• The necessary aseptic conditions must be respected when a sample is collected (e.g. use a rubber gloves and mask, avoid inserting fingers or other objects in the mouth or on the lid of the container and minimize exposure of the container to air at the time of sampling); This is also intended to avoid E.coli contamination to the sampling personnel.
  • Carefully close all containers tightly after sampling.
  • Make a detailed record of all samples as soon as possible after sampling.

For sample preservation

  • Refrigerate samples 1- 4°C before analysis.


  • for halogen neutralization - add 0.5 mL of a 10% sodium thiosulfate solution per 1 L of sample.
  • for chelation of trace elements - add 0.3 mL of a 15% EDTA solution per 100 mL of sample.

Suggested sample holding times

  • 6h - surface water and ground water
  • 30h - treated drinking-water sources

BRILLIANCE E. COLI/COLIFORM AGAR from Oxoid Microbiology Products.


  • Lifepatch's Quantification of E. coli contamination in water entry on
  • Lifepatch's DIY automatic colony counter entry on
  • Lifepatch's swab test with school children entry on
  • Hammerdirt's extensive documentation on hackuarium wiki

Using PCR

Molecular techniques can offer more rapid analysis as no growth waiting time is required, and as it is an amplification method, can be more sensitive.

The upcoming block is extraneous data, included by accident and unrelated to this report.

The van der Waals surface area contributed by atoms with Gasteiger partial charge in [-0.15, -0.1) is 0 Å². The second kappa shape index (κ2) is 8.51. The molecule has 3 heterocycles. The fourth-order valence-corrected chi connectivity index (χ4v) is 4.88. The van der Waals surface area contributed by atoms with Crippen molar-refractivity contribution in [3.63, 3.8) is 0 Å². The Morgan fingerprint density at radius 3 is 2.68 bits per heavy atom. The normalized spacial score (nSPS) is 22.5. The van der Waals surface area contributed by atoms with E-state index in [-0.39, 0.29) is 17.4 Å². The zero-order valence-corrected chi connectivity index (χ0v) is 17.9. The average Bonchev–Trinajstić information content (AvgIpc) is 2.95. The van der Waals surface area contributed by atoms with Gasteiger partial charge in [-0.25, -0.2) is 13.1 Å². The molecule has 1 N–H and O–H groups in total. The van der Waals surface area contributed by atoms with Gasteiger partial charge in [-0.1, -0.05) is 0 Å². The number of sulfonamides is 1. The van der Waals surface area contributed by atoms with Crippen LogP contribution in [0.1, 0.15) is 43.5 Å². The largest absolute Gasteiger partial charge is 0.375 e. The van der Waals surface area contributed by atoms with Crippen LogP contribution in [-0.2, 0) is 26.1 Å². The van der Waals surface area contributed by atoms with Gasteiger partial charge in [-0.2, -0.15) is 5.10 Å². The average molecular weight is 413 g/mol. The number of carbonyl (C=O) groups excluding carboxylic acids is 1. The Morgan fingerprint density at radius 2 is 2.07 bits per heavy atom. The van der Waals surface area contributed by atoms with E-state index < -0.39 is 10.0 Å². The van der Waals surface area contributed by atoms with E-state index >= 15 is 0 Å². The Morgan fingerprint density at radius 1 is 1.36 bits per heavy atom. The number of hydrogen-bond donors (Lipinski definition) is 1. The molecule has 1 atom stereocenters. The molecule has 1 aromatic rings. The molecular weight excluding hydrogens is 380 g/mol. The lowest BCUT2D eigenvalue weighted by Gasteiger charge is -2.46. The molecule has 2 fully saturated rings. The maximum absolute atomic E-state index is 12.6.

PCR Primers

Maheux et al summarizes the criteria for PCR assays

  • rapidity (this also includes sample preparation, PCR, and results analysis)
  • specificity (ability to target only the desired species)
  • ubiquity (ability to detect all strains of the targeted species)
  • analytical detection limit

Specificity for Coliforms:

Simple PCR

Multiplex PCR
To increase the specificity for E. coli, increased target gene numbers can be considered. for example, Horakova et al. used 4 of the biochemical hall mark genes for E. coli to make a multiplexing PCR assay (4-plex) so that in the test strains, only E. coli and not other bacteria would have 4 PCR products (4 bands on the gel):

* uidA (codes for beta-D-glucuronidase, GUS, observed in ~94% of E. coli)
* lacZ (codes for beta-D-galactosidase - beta-gal, which cleaves lactose into glucose and galactose, necessary for lactose fermentation)
* lacY (codes for lactose permease - for lactose transport across cytoplasmic membranes)
* cyd (codes for cytochrome bd complexes, for respiration under low aeration conditions)


References, Resources

  • Horakova et al. Specific detection of Escherichia coli isolated from water samples using polymerase chain reaction targeting four genes: cytochrome bd complex, lactose permease, beta-D-glucuronidase, and beta-D-galactosidase. Journal of applied microbiology, 105(4), (2008) pp.970–976.
  • Maheux et al. Analytical comparison of nine PCR primer sets designed to detect the presence of E. coli/Shigella in water samples. Water Research 43 (2009) pp. 3019-3028.
  • Rompré et al. Detection and enumeration of coliforms in drinking water: current methods and emerging approaches. J. Microbiological Methods 49 (2002) pp. 31-54. pdf
  • “New methods for assessing the safety of drinking water, research reports”, T. Egli, Eawag News 65e/December 2008